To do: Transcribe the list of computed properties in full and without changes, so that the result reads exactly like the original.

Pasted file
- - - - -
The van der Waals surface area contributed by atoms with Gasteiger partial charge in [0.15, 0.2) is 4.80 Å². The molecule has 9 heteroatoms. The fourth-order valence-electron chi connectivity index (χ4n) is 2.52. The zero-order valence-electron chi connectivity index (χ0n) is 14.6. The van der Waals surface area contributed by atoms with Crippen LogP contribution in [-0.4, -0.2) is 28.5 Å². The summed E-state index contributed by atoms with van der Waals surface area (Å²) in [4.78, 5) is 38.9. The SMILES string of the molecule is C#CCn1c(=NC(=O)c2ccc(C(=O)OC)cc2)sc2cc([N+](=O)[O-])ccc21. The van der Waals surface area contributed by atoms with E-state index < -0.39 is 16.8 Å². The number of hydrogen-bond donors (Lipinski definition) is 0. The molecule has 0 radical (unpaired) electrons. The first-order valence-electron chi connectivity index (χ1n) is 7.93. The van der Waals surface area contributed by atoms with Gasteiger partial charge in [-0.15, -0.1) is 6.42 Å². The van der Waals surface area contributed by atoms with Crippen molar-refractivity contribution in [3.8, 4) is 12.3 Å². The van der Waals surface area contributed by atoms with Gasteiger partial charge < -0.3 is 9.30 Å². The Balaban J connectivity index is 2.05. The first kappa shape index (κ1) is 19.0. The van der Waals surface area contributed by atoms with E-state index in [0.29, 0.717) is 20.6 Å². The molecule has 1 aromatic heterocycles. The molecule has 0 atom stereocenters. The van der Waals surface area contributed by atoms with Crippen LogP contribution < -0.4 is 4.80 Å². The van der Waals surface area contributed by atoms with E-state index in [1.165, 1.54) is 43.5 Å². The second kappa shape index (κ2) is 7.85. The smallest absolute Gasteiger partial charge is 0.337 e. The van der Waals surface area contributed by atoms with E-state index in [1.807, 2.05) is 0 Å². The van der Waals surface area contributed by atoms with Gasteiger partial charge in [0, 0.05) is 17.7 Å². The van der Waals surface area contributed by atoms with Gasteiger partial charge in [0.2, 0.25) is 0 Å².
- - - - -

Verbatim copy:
The van der Waals surface area contributed by atoms with Gasteiger partial charge in [0.15, 0.2) is 4.80 Å². The molecule has 9 heteroatoms. The fourth-order valence-electron chi connectivity index (χ4n) is 2.52. The zero-order valence-electron chi connectivity index (χ0n) is 14.6. The van der Waals surface area contributed by atoms with Crippen LogP contribution in [-0.4, -0.2) is 28.5 Å². The summed E-state index contributed by atoms with van der Waals surface area (Å²) in [4.78, 5) is 38.9. The SMILES string of the molecule is C#CCn1c(=NC(=O)c2ccc(C(=O)OC)cc2)sc2cc([N+](=O)[O-])ccc21. The van der Waals surface area contributed by atoms with E-state index < -0.39 is 16.8 Å². The number of hydrogen-bond donors (Lipinski definition) is 0. The molecule has 0 radical (unpaired) electrons. The first-order valence-electron chi connectivity index (χ1n) is 7.93. The van der Waals surface area contributed by atoms with Gasteiger partial charge in [-0.15, -0.1) is 6.42 Å². The van der Waals surface area contributed by atoms with Crippen molar-refractivity contribution in [3.8, 4) is 12.3 Å². The van der Waals surface area contributed by atoms with Gasteiger partial charge < -0.3 is 9.30 Å². The Balaban J connectivity index is 2.05. The first kappa shape index (κ1) is 19.0. The van der Waals surface area contributed by atoms with E-state index in [0.29, 0.717) is 20.6 Å². The molecule has 1 aromatic heterocycles. The molecule has 0 atom stereocenters. The van der Waals surface area contributed by atoms with Crippen LogP contribution < -0.4 is 4.80 Å². The van der Waals surface area contributed by atoms with E-state index in [1.165, 1.54) is 43.5 Å². The second kappa shape index (κ2) is 7.85. The smallest absolute Gasteiger partial charge is 0.337 e. The van der Waals surface area contributed by atoms with E-state index in [1.807, 2.05) is 0 Å². The van der Waals surface area contributed by atoms with Gasteiger partial charge in [0, 0.05) is 17.7 Å². The van der Waals surface area contributed by atoms with Gasteiger partial charge in [0.2, 0.25) is 0 Å².